Two – to know what a work of art means or feels from the artist perspective.  Through their eyes.  This reason is legitimate as well. Kind of “getting the whole picture” when you consider both.

I like this approach.  It can be very relational and I think exhibits with artists grant this opportunity well.

It was deeply pleasurable to talk with Jane and to observe her technique while surrounded by her paintings that are figurative and depictive of the many moods and movement of femininity.  Her husband Tom, who was fun to visit with and very supportive of his wife, even braved a new city to find her the exact supply she wanted!

Timur – Well, I almost asked if I could adopt him – but thought that might freak him out! With his “Bear Territory Trash Burning” in Alaska or “Asian Vendors in Florence Italy”, “Timeless” tide pool, talk of Spain and bullfighting, Russia and family….whew…you’ll see he is as colorful and multi-dimensional as his artwork.  The gouache sketch he did live at the Gallery was suspenseful!

                                                        Tim Blog2

David is studious and fluid in his movements as he manipulates and texturizes the paint with his palette knife, as in his “Gibbon River Yellowstone” painting.  A little quiet and body relaxed, but when you speak he stops and turns with kind gentle eyes and a somewhat boyish grin coming from under the bill of his hat.  Grace, his wife, (and believe me, her name fits her),newly pregnant and dealing with some of the sickness that can come along with that, plus travel to Oklahoma, speaks adoringly about David and her desire to see him live his passion in art.  A very caring couple.

                                                  Shingler Blog2

A heartfelt thank you to Jane, Tom, Timur, David and Grace!

At Lovetts we always mission to encourage art appreciation….that also includes artist appreciation as well.

It is these relationships we seek to foster as we continue to bring artists of high caliber talent from around the world to Tulsa, Oklahoma.

You, our clients, help us do that and we affectionately appreciate your business!

Check in with us next week to hear about our new artists and the new art arrivals we have!  Better yet, come by the Gallery and see them in person!

December 18, 2014


It’s all about the lighting. And no, I’m not talking about the rampant proliferation of holiday lights on the homes and businesses of Tulsa.

(We actually had a brief conversation about syncing up the LED lights in the gallery’s front windows to some Slipknot, but decided against it.)

I’m talking about art lighting. The proper lighting can make or break a piece of art.

In the gallery, we have more than 250 light fixtures illuminating art at any one time. Sometimes more, sometimes less. Each fixture requires a trip up and down the ladder. Adjustments must be made. What looks good from the top of the ladder might not look good to the person standing in front of the art on the gallery’s floor.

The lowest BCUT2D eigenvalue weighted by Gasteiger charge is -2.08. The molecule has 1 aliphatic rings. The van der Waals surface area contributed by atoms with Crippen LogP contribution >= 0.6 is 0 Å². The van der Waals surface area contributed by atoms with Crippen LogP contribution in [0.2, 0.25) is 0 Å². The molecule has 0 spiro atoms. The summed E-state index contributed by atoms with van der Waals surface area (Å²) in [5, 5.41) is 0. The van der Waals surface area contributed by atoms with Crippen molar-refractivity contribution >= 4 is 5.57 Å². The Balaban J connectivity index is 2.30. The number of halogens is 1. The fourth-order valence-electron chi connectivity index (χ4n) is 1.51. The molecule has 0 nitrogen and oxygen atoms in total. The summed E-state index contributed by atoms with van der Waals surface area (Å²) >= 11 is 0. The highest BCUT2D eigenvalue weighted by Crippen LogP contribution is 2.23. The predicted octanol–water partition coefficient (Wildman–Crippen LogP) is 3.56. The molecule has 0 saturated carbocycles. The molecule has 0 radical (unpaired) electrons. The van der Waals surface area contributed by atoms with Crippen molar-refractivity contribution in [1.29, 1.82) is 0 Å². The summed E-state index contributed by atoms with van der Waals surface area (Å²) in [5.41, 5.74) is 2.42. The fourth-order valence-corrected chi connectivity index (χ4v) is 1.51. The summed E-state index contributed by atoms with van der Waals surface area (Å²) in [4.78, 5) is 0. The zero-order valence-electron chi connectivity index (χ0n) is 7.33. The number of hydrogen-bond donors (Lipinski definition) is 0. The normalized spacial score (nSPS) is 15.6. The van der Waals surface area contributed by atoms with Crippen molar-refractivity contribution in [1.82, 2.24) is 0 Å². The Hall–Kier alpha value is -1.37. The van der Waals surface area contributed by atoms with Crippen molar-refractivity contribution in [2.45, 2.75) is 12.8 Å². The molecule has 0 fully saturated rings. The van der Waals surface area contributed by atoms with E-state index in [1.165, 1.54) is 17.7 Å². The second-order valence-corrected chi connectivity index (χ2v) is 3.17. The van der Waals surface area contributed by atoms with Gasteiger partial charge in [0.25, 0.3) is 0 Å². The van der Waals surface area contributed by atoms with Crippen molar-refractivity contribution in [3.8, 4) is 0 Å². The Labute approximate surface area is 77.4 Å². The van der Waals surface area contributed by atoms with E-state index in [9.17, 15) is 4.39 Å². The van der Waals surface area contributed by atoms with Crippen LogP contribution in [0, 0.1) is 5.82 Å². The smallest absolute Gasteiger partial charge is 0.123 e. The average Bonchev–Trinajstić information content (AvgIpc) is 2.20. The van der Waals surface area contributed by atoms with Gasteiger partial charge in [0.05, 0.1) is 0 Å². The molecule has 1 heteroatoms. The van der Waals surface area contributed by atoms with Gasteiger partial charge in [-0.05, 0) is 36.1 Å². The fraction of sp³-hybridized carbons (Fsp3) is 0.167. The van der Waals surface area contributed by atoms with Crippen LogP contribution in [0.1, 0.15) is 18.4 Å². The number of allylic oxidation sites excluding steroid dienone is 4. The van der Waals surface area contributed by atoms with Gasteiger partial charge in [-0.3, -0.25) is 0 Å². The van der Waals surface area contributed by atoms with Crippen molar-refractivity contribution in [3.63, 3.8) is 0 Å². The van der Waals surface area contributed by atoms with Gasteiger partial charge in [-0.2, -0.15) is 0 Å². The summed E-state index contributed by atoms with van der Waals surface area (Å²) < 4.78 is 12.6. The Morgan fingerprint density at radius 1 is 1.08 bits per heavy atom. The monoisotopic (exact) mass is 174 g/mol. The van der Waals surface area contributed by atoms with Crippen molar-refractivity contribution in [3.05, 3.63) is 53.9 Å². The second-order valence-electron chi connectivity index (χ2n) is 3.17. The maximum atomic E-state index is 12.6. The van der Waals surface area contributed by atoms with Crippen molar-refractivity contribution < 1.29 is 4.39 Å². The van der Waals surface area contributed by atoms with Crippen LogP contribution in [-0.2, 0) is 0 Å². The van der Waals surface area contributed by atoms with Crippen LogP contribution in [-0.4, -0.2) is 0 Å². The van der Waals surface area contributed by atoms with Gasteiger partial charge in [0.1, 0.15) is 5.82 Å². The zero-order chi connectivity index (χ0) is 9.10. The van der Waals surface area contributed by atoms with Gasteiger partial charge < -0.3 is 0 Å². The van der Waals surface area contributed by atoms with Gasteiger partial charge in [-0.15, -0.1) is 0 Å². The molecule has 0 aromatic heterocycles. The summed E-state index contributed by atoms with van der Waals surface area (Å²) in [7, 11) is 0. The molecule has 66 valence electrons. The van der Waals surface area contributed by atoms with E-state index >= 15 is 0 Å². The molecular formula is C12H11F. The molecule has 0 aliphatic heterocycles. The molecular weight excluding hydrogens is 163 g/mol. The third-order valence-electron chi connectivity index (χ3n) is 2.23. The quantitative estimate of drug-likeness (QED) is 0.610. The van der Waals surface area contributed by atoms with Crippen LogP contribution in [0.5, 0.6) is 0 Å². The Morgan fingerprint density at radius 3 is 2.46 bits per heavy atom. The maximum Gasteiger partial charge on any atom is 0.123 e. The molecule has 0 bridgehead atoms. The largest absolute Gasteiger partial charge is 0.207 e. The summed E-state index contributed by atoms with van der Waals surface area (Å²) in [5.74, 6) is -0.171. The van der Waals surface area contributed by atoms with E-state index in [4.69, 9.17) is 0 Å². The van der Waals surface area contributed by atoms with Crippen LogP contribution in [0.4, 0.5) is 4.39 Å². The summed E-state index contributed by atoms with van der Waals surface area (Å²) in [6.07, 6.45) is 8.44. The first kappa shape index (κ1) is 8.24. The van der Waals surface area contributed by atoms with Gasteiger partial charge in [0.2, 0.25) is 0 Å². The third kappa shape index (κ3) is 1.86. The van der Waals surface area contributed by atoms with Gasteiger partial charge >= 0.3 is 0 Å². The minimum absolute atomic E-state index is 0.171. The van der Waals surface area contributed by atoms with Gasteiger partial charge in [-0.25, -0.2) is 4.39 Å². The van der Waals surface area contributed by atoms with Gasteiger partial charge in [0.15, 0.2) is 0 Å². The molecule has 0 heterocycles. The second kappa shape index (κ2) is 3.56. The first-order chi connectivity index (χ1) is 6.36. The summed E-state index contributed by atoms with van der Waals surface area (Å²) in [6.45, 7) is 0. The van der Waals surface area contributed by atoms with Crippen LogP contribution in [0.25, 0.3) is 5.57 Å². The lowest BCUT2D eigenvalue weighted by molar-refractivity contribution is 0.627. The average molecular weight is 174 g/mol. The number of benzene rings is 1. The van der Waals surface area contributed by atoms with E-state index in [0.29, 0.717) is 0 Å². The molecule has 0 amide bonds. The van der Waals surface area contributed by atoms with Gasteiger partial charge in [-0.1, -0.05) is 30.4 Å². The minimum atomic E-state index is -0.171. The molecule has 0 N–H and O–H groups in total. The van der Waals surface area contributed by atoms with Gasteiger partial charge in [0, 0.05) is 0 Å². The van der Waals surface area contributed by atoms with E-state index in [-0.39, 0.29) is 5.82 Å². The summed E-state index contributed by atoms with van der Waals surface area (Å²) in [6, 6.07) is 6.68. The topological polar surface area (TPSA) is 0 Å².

I can’t really understate how important it is.

Another of the ways we control the light in the gallery is by blocking out the light from the front windows. This summer, we had some window covers made to hang outside. They were better than the old ones that hung inside for a couple of reasons. 1) They blocked the outside light better; 2) They looked more awesomer from the parking lot. (I am aware that awesomer is not a word; maybe it should be.)

For reasons beyond our control, we’ve had to replace them already, so we took the opportunity to switch out some of the images. We think they came out pretty well. You’ll have to swing by and see them when you to get presents for your loved ones.

Here’s are gratuitous pics of Jack standing next to a couple of the window covers:



If you have lighting needs in your home, we will be happy to come out and do a consultation with you. We work closely (and exclusively) with Gilley’s electric on these projects.

We can light up your life.



Rolling on with last week’s blog theme, we have a couple other new artists to introduce you to: Stefani Tewes and Kierstin Young.

Biographically speaking, I’ll have more on them later. But for now, two awesome works of art:


Stefani Tewes, Stop All the Clocks, Oil on Panel, 40" x 40"

107193Kierstin Young, Immanent Epoch, Charcoal & Pastel on Paper, 12" x 16"

Normally, I’d tell you to come see this amazing art in person, but … it’s not here yet. It’s on the way. Stay tuned, true believers!

And with that, I’m leaving you short this week.

Thanks for stopping by.

December 05, 2014

Mission Critical


It’s the critical time of year.

You’re sitting in your office chair, not wondering about that TPS report you haven’t finished, but worrying about what you’re getting your significant other for the holidays. Oh sure, you could order another ironic coffee mug, or some quirky socks, maybe that thing you saw together at the mall that one time after that event you went to.